The growth of craft changed the signals that traditionally guided hop growers and merchants as to what the market needs. The changing market created confusing signals for when to buy, when to sell, when to plant and when to idle acreage. The talk among hop merchants these days is how big brewers contracted for too many hops. Another hot topic is how payments from brewers are severely delayed and shipments of hops are moving at a snails pace. In 2016, late payments and slow deliveries primarily impacted the merchants. They reshuffled inventory to smaller customers whenever possible. Nevertheless, contracted inventory is piling up in warehouses. Nobody knows the complete picture of how pervasive the over contracting is in the craft brewing industry. For the most part, breweries still want their contracted inventory. They just don’t need it as soon as they thought they would.
Slowing deliveries is typically a sign of surplus and a harbinger of bad things to come. Not so in today’s hop market. Strong hop prices prevail. Strong hop prices are traditionally a signal to the industry to plant more. The industry traditionally reads that to mean that a variety is short and more is needed. Not so in today’s hop market. Quite a few growers and at least one merchant continue to plant more hops. Of course, they say it’s all contracted. I wonder when they will get paid for those hops? That’s the real question! It seems the people planting are still responding to signals of an old hop market where strong prices equates to short supply and a contract has a specific value in time. Everything has changed.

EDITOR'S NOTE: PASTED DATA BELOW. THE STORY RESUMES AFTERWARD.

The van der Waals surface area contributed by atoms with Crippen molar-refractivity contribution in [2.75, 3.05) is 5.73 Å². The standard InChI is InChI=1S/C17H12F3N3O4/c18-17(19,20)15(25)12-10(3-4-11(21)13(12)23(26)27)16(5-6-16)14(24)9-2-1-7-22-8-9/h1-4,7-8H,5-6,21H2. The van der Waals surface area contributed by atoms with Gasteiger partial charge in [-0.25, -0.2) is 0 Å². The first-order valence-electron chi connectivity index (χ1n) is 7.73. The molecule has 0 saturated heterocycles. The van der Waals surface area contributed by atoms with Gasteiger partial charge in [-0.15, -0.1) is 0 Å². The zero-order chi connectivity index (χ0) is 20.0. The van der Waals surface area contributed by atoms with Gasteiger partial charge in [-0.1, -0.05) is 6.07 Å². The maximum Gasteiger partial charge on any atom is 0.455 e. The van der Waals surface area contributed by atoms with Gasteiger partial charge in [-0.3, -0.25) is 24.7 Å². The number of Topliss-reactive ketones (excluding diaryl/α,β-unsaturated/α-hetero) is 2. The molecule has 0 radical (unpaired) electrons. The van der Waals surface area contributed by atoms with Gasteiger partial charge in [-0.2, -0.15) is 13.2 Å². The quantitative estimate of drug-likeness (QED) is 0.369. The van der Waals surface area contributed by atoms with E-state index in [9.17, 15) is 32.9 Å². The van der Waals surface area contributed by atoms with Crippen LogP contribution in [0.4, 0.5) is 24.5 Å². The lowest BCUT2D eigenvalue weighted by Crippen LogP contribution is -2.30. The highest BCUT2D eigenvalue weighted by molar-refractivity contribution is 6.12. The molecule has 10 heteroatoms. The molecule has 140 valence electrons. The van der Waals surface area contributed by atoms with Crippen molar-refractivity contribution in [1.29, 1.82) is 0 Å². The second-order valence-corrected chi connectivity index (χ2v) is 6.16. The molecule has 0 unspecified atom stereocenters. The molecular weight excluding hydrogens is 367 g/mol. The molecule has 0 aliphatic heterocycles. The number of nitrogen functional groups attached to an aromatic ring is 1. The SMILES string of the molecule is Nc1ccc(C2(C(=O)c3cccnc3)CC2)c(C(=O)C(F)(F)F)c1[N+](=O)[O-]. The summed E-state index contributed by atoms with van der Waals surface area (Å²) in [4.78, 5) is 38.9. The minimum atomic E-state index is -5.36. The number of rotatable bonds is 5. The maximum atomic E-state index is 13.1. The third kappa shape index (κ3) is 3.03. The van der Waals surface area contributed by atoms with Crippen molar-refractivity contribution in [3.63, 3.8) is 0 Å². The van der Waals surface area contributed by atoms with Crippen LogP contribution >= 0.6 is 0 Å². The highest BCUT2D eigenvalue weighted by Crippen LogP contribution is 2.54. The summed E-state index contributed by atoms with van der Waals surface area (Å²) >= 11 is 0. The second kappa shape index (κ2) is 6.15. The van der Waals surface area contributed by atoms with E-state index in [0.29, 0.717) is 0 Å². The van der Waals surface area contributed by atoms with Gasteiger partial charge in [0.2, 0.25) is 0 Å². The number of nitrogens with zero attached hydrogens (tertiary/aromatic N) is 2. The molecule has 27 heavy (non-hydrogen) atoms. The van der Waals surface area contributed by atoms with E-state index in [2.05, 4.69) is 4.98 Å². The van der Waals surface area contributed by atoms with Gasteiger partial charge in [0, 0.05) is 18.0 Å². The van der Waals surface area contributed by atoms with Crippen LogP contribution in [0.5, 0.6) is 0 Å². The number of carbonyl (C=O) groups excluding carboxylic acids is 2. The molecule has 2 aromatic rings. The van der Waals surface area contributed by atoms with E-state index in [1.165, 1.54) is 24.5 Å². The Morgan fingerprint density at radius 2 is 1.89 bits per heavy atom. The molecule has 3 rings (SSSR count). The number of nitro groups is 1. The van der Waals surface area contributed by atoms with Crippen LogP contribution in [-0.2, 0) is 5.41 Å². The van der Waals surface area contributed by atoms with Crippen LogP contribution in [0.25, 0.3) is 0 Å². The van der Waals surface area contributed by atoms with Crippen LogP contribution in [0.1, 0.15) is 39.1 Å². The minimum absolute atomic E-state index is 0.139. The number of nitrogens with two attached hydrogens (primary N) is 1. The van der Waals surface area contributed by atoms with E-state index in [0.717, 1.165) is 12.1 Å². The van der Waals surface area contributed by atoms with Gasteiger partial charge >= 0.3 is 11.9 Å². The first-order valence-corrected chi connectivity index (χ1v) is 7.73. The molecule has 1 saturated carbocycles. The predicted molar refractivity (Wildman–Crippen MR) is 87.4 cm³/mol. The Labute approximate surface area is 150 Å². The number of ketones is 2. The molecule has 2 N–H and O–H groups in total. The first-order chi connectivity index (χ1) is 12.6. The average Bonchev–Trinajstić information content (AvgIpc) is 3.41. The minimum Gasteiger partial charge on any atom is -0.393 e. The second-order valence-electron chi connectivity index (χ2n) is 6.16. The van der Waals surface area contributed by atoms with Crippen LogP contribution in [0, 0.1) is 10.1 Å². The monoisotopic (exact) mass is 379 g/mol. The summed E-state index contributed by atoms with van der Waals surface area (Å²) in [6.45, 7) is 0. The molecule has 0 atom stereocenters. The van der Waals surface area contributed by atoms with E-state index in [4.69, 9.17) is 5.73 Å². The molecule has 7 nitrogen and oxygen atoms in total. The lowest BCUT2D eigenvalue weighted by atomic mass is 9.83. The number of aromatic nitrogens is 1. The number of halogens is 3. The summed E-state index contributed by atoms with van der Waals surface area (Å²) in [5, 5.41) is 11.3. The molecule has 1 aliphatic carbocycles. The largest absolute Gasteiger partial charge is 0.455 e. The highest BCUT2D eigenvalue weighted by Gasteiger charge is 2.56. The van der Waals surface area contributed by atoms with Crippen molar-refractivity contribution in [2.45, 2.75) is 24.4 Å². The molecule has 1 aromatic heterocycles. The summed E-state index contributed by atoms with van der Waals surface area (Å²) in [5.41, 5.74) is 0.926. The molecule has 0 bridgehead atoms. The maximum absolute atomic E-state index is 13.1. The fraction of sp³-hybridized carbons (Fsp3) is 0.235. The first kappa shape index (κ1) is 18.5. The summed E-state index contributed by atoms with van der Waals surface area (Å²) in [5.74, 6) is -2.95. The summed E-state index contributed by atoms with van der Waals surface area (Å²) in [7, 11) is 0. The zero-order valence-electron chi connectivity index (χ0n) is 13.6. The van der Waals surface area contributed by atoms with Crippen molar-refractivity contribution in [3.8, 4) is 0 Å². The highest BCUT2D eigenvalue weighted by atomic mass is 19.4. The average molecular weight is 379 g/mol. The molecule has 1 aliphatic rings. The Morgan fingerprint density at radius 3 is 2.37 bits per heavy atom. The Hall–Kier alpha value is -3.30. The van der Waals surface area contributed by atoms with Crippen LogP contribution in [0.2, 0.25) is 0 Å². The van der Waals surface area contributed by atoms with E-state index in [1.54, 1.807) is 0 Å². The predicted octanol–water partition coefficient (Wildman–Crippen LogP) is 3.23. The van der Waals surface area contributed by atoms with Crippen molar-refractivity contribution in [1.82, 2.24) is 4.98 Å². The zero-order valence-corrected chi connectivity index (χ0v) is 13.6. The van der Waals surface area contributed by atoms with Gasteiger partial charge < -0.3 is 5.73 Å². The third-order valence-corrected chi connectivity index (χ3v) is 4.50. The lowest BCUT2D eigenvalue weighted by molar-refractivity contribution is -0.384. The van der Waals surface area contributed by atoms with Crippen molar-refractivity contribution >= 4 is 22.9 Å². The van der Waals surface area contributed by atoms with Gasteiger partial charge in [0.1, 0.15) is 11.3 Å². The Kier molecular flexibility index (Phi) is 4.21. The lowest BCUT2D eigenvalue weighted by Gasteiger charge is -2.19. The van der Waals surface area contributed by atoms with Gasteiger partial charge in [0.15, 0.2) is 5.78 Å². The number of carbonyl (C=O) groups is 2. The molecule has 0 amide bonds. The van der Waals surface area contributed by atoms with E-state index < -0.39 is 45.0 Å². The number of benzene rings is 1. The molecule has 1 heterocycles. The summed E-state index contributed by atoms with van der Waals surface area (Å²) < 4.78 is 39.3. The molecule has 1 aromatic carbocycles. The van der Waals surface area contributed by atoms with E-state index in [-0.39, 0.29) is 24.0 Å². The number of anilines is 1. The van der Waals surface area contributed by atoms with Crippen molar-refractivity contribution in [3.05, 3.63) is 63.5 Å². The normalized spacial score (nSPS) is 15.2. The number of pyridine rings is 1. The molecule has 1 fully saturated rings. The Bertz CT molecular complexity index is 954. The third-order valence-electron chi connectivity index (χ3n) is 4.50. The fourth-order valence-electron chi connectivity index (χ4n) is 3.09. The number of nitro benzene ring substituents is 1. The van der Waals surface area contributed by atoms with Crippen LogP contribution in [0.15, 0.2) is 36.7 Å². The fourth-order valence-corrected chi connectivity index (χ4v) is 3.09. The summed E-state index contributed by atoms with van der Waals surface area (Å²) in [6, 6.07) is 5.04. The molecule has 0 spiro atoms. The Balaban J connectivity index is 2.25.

The current market requires delicate adjustments, somewhere between full throttle and full stop. Today’s market, with thousands of players acting in what they perceive as their own best interests, is unprecedented in our lifetimes. It sends conflicting signals to a hop industry used to a much smaller customer base. In 2017, the market will send hop growers plenty of signals. Right now, most merchants will not buy aroma hops. That doesn’t mean the market is gone completely. Merchants hesitate to buy hops from growers because of the optimism it can create. The hop industry does not need more acreage to satisfy demand.
Ten years ago, the current level of surplus would have crashed the market and acreage would be coming out. Will that news reach the fields in time to stop the production of millions of pounds of unnecessary hops in 2017? That is, literally, the million-dollar question! Growers don’t need to remove acreage. They simply need to slow down and let the brewers catch up.